Visiting professor discusses artists’ work, history
Art is often used to communicate how one is feeling at any given moment, and for many artists it was how they conveyed the pain
Art is often used to communicate how one is feeling at any given moment, and for many artists it was how they conveyed the pain and suffering in El Salvador during its civil war.
Martivon Galindo, professor of Latin and Latino/a studies at Holy Name College, spoke on several artists’ work, including her own, and how they coped with being exiled from their home country May 8 in Riley 201.
Galindo has written four books since being in the United States, and her artwork has been on display in exhibits in the United States, El Salvador and Japan.
Each of the pieces of artwork shown focused on the pain and loss the country was going through. With many of the artists being exiled, they traveled to the United States. Upon her arrival into the United States, Galindo had a deep hatred for the country.
“[At the time], I couldn’t distinguish between the government and the people,” Galindo said.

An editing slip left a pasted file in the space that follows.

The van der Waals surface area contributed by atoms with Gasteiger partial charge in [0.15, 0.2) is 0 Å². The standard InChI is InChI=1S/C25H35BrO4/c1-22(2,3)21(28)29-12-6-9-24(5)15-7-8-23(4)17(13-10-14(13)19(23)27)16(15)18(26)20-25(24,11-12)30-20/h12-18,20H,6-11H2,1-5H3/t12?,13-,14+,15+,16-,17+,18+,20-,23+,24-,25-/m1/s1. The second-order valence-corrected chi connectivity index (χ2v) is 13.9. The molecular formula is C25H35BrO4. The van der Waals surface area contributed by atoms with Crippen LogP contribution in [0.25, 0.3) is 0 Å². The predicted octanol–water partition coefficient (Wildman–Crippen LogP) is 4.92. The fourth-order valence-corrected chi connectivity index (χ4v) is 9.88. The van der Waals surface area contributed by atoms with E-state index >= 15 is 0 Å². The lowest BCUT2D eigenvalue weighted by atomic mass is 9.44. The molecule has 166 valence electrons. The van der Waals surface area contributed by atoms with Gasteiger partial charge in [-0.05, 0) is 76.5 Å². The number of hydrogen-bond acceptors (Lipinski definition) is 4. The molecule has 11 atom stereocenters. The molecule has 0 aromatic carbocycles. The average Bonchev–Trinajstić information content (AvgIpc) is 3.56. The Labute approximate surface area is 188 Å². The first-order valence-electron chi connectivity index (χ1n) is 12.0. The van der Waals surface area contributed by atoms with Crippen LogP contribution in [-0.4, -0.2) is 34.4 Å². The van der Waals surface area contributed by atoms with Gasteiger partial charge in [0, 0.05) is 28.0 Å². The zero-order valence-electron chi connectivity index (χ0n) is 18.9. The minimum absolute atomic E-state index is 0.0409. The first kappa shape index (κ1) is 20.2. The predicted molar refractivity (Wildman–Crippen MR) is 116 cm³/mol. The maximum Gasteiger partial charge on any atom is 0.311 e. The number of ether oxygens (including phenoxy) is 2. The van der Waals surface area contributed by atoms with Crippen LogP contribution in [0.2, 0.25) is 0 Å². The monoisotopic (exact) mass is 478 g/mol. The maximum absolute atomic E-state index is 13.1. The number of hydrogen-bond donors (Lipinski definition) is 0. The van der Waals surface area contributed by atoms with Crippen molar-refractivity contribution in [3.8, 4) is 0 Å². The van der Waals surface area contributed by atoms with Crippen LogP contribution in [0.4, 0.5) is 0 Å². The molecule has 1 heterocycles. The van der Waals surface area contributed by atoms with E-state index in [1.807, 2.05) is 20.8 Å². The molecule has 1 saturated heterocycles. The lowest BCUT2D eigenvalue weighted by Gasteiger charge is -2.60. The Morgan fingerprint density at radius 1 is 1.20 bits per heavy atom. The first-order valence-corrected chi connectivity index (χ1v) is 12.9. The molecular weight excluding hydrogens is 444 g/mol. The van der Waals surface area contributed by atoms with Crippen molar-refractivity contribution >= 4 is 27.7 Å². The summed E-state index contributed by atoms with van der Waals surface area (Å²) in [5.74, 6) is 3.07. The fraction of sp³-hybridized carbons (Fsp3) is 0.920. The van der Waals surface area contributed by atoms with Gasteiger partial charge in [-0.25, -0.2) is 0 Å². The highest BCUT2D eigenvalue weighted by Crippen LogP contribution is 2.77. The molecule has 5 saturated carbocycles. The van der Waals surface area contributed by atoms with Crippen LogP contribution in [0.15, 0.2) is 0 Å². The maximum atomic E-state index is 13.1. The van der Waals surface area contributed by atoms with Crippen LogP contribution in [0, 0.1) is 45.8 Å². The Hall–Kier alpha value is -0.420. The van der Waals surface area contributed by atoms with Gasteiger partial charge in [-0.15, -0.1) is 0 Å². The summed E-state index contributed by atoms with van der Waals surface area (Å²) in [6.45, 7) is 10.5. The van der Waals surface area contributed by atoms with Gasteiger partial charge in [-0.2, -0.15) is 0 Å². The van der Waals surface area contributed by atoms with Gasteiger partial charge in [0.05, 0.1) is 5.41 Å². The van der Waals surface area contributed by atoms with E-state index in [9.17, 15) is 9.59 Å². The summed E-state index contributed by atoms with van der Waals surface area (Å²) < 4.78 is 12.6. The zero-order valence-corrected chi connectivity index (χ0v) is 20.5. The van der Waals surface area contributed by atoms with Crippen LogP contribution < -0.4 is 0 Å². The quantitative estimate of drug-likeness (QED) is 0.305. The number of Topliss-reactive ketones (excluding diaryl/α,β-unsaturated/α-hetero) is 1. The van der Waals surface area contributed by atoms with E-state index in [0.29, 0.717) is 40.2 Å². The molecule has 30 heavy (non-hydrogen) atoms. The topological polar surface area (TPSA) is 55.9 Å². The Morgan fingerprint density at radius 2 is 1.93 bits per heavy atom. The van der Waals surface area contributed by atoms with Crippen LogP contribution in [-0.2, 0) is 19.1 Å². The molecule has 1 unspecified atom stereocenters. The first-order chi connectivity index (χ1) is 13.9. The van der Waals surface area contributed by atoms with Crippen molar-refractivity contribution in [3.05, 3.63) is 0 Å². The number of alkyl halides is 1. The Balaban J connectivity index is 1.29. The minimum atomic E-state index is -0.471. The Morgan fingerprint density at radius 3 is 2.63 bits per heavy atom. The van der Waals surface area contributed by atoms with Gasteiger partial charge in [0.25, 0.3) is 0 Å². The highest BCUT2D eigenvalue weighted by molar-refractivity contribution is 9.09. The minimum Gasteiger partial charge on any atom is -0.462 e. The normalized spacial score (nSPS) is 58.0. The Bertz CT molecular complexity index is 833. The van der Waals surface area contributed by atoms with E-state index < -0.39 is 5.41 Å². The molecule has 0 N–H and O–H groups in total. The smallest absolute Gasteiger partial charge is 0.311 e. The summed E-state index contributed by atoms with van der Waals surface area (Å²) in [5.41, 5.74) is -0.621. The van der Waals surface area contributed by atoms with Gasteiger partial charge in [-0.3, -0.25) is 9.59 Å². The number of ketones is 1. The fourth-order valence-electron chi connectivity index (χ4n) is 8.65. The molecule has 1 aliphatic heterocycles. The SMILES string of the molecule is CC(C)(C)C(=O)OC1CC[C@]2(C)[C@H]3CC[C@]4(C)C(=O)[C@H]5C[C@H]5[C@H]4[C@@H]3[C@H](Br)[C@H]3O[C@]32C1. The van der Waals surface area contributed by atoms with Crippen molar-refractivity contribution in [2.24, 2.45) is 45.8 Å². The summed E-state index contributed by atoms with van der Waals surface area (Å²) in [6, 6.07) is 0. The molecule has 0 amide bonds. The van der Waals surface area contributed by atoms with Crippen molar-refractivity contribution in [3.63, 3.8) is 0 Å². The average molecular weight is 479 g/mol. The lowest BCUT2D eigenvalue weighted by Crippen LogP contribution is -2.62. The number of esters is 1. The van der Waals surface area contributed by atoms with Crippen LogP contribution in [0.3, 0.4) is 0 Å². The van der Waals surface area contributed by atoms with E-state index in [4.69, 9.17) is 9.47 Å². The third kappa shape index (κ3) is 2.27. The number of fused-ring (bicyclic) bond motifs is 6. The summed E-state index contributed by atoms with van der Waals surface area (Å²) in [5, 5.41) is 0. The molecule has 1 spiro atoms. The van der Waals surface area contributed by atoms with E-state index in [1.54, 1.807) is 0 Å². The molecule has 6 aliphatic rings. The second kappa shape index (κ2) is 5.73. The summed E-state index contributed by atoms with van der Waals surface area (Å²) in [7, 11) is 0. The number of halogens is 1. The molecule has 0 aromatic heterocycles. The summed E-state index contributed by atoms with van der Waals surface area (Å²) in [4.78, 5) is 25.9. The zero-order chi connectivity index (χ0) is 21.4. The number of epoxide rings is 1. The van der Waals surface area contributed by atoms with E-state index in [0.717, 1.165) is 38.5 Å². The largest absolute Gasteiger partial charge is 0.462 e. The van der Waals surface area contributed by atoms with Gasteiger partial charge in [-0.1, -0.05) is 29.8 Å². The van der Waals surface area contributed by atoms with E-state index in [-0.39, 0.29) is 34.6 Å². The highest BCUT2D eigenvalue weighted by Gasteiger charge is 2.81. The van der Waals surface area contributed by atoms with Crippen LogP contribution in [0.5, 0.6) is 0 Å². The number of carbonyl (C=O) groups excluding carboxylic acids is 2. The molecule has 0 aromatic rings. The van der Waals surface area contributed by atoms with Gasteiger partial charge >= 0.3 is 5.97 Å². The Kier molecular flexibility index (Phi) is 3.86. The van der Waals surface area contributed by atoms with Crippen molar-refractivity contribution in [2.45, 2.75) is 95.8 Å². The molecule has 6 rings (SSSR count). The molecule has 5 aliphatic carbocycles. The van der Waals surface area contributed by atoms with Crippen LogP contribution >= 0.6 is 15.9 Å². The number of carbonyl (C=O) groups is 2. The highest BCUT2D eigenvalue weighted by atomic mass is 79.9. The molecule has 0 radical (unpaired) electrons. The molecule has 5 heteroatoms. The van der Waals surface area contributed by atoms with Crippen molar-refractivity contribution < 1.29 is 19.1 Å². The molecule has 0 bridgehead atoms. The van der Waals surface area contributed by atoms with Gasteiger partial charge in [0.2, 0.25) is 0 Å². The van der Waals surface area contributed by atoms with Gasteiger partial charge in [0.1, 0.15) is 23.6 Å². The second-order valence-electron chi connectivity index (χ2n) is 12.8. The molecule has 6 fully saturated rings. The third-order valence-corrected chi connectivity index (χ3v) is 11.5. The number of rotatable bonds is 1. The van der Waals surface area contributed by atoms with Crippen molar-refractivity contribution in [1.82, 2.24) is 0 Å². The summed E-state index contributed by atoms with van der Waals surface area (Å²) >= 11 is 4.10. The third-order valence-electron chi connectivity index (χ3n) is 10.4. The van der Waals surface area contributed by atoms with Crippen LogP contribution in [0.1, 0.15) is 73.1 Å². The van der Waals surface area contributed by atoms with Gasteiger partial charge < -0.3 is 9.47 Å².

Galindo found herself in San Francisco, where she and her son rebuilt their lives with the help of the other exiles in the area.
“I was a political exile and had a small child with me, I had no idea what to do or where to go,” Galindo said while visiting the PLACE program class, “Revolutions: 20th Century Latin America” on May 8.
Once finding help in San Francisco, Galindo began to heal through expressing the pain and suffering she had experienced in paintings and poetry.
“I had this friend, and she was taken away, and I never knew what happened to her. I still don’t,” Galindo said after reading a poem she dedicated to this friend.
There were many people who disappeared during the Salvadorian Civil War, and their families still have no idea what happened to them or whether they’re even alive.
“It was a terrible to live there. Some of my classmates had become Guerillas,” Galindo said. “There was a terror that anything could happen.”
Art helped Galindo, and many like her, survive the memories and aftermath of the war.
“Art kept me alive,” Galindo said. “The memories were terrible, and people asked me why I didn’t just try to forget them. But I didn’t want to forget.”
Kaylyn Peterson can be reached at